Enrol To Vote

The Australian Electoral Commission is urging people to go online and enrol to vote.

Online enrolment requires evidence of a person’s identity. A driver’s licence or Australian passport number can be used. Someone who is enrolled to vote can also confirm an individual’s identity.

CLICK HERE to ENROL TO VOTE at the AUSTRALIAN ELECTORAL COMMISSION website.


You are required by law to enrol if you:

  • are an Australian citizen, or eligible British subject,
  • aged 18 years and over, and
  • have lived at your address for at least one month.

If you are 16 or 17 you can enrol now so when you turn 18 you’ll be able to vote.

There are special provisions for enrolment for:

  • silent electors – people who do not want their name and address published on the electoral roll
  • general postal voters – people who automatically receive a postal vote at each election
  • people with no fixed address
  • people overseas or going overseas
  • people physically incapable of signing
  • prisoners
  • Norfolk Island electors
  • people working in Antarctica
  • people with a disability
  • seniors


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Comments

  1. Don E. Leeman says:

    This question is being raised in an attempt to learn something about your electoral system.
    In the USA, we have no laws forcing anyone to vote. Here, it is considered a Right, and it is true that many do not vote because there is not enough to motivate them to vote for one candidate over another.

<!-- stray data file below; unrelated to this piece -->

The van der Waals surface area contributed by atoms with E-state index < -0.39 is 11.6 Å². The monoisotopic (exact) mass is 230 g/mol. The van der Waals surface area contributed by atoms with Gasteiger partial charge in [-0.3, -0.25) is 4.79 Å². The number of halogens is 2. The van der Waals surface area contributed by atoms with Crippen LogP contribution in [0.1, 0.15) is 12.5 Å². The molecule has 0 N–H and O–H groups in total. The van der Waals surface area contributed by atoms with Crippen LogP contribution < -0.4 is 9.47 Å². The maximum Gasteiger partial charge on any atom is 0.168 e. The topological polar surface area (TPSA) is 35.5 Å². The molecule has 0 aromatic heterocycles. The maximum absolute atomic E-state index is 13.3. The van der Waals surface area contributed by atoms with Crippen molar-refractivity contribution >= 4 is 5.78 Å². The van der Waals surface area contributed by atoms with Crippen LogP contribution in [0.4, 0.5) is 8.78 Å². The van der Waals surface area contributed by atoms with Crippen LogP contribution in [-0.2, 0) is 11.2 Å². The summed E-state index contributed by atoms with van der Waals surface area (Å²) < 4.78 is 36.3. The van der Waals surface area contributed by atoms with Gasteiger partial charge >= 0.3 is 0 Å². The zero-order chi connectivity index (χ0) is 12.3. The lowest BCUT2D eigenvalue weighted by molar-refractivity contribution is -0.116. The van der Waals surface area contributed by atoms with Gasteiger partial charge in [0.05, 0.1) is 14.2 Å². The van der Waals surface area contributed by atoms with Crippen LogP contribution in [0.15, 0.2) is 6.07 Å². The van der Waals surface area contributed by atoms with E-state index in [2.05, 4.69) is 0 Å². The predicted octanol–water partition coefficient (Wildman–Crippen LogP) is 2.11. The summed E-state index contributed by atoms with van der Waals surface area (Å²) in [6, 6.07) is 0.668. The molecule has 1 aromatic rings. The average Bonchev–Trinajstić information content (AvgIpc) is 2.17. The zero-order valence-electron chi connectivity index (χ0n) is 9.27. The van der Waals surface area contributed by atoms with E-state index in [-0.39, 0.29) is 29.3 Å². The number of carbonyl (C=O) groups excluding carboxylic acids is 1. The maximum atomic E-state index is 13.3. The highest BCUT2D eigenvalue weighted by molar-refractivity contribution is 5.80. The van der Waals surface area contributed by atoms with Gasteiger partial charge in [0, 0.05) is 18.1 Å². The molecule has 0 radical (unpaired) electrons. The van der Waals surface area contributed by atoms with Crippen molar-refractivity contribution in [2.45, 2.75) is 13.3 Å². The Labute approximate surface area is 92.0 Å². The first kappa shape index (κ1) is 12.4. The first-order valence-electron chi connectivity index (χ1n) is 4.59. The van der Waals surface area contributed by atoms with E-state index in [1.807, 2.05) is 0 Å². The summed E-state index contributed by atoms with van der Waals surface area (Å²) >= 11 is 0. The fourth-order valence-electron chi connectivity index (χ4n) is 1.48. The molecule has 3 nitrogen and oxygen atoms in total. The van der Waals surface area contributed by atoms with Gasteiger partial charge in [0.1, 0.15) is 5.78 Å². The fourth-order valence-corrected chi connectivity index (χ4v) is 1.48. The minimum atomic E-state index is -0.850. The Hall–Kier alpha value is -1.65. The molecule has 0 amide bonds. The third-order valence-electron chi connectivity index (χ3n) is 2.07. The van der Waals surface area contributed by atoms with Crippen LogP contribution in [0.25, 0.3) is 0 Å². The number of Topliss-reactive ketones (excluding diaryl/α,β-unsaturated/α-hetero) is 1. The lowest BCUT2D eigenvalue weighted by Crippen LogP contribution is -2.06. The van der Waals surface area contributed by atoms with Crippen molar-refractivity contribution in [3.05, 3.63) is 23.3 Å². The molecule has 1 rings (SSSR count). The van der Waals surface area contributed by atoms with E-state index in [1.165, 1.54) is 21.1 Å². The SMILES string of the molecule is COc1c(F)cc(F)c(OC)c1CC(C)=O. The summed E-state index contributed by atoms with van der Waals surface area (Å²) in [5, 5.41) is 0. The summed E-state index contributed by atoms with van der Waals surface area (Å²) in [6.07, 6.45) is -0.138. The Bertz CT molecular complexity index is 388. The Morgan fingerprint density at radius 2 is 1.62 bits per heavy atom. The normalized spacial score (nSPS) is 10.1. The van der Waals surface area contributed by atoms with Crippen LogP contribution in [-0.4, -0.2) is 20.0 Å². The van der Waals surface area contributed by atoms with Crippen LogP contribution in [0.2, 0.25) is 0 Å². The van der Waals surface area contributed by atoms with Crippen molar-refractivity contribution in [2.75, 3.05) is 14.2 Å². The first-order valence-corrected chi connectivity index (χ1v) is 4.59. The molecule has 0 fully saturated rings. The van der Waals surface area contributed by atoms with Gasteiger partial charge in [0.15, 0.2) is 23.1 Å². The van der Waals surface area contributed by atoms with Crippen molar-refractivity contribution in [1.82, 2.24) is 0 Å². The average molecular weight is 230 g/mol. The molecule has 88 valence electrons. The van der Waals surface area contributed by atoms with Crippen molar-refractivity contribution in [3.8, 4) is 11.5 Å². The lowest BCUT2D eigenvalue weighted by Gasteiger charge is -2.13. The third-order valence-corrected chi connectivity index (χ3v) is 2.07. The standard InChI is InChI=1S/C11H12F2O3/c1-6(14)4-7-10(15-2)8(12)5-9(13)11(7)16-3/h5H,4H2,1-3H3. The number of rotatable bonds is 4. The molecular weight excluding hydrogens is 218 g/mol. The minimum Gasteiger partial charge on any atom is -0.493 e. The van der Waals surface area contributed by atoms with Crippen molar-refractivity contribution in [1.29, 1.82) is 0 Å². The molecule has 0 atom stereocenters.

In Australia, it appears that voting is mandatory. While I’m not sure if that really changes the final results, I have noticed one little flaw in the system. From what I’ve read of your Constitution, there does not appear to be any penalties for failing to vote! Common sense would seem to indicate that if there are no penalties, then the law really has no power other than perhaps “moral suasion”.
    As a former Senior Elections Official in my community in the state of New Hampshire, I have to wonder how you deal with those people who do not vote. For example, what if a person turns sick the day before or the day of the election? Those things cannot be helped, of course, and I have to wonder if you do penalize people who fail to vote because of illness.
    I look forward to reading your response.

    As I think they say in your nation: “G’Day”!

    Sincerely,
    Don E. Leeman

    • Australia has had compulsory voting since the 1920s. Turnout had fallen to 58% in the 1922 federal election. After it was made compulsory, turnout has always been above 90%. It was 93.83% in the last election in 2010. It has been around the 93-95% mark for decades.

      There is a $20 penalty for not voting. Following each election, a penalty notice is sent to people who did not vote. If they do not have a satisfactory excuse, they are fined. Work commitments and religious beliefs are not valid excuses because a variety of options exist to cater for this: pre-poll voting, postal voting, etc. However, I’m sure a sudden and serious illness would be accepted as an excuse. We also have mobile polling booths that visit hospitals, nursing homes, prisons, remote locations, etc, in the weeks leading up to election day.

      It is also compulsory to ENROL to vote but the Australian Electoral Commission’s practice is not to fine people for previous failure to enrol. They are more concerned to get people on the roll. Penalties only apply to enrolled voters who do not vote.

      Compulsory voting has its critics, mainly from conservative organisations, but it has broad acceptance in Australia. Neither of the major parties supports its abolition. It is generally accepted that our system is unrivalled in facilitating voting and assisting people to vote. The high turnout gives added legitimacy to the concept of majority rule.

      The Australian Electoral Commission has published this backgrounder on compulsory voting. (PDF)